The Citizen.Courage group, which sponsored the display in the eastern city of Dresden, said that a few knife-shaped columns used in the open-air show had been knocked over several times and signs explaining the project were stolen.
"Citizen.Courage assumes this was a malicious, politically motivated attempt to destroy the project," group chairman Christian Demuth said in statement.
"To warn against everyday racism, we will not restore the destroyed installations. But we will continue the project."
A police spokeswoman said authorities had opened an investigation.
During a trial last July, a Russian-born defendant suddenly attacked Sherbini - who was Muslim and wore a headscarf - plunging an 18 centimetre kitchen knife at least 16 times into her while she was three-months pregnant with her second child.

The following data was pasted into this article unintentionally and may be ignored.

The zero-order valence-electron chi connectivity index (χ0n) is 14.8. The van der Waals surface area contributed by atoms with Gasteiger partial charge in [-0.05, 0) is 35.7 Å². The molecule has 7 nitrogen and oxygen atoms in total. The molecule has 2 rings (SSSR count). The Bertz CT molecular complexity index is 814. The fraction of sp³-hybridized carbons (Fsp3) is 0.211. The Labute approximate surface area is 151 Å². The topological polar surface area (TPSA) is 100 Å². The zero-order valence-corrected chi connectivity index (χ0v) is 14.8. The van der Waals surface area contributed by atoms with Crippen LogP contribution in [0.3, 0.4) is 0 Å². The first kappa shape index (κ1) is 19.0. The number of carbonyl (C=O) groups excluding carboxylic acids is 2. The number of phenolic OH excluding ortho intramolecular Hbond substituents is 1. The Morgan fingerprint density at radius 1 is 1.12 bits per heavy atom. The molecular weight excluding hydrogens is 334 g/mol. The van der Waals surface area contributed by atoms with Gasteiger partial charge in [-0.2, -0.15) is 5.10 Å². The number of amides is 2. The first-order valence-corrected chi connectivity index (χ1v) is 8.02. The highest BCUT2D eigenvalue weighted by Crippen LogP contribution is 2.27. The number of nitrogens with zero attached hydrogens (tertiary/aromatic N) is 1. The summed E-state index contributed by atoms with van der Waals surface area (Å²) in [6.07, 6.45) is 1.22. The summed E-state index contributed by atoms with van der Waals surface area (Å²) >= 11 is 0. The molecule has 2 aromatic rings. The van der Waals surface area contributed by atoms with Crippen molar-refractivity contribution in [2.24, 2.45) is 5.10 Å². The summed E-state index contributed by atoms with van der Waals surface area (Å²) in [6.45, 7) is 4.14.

Her son, Mustafa, three years old at the time, watched her bleed to death at the courtroom.
Sherbini's husband, Egyptian geneticist Elwy Okaz, rushed to her aid but was also stabbed repeatedly and then shot in the leg by a police officer confused about who was attacking whom.
The 28-year-old assailant, who was sentenced to life in prison, attacked her out of revenge after she pressed charges against him for calling her a "terrorist", "Islamist" and "whore" during a dispute over a playground swing.
The killing, and the initially muted reaction of Germany's politicians and media, sparked outrage in Sherbini's home country, as well as in the wider Muslim world.
Many newspapers dubbed her the "veil martyr" after her headscarf.
The "18 Stabs" installation, unveiled on the first anniversary of Sherbini's death on July 1, featured 18 knife-shaped concrete pillars erected throughout the city with signs condemning racism and xenophobic violence.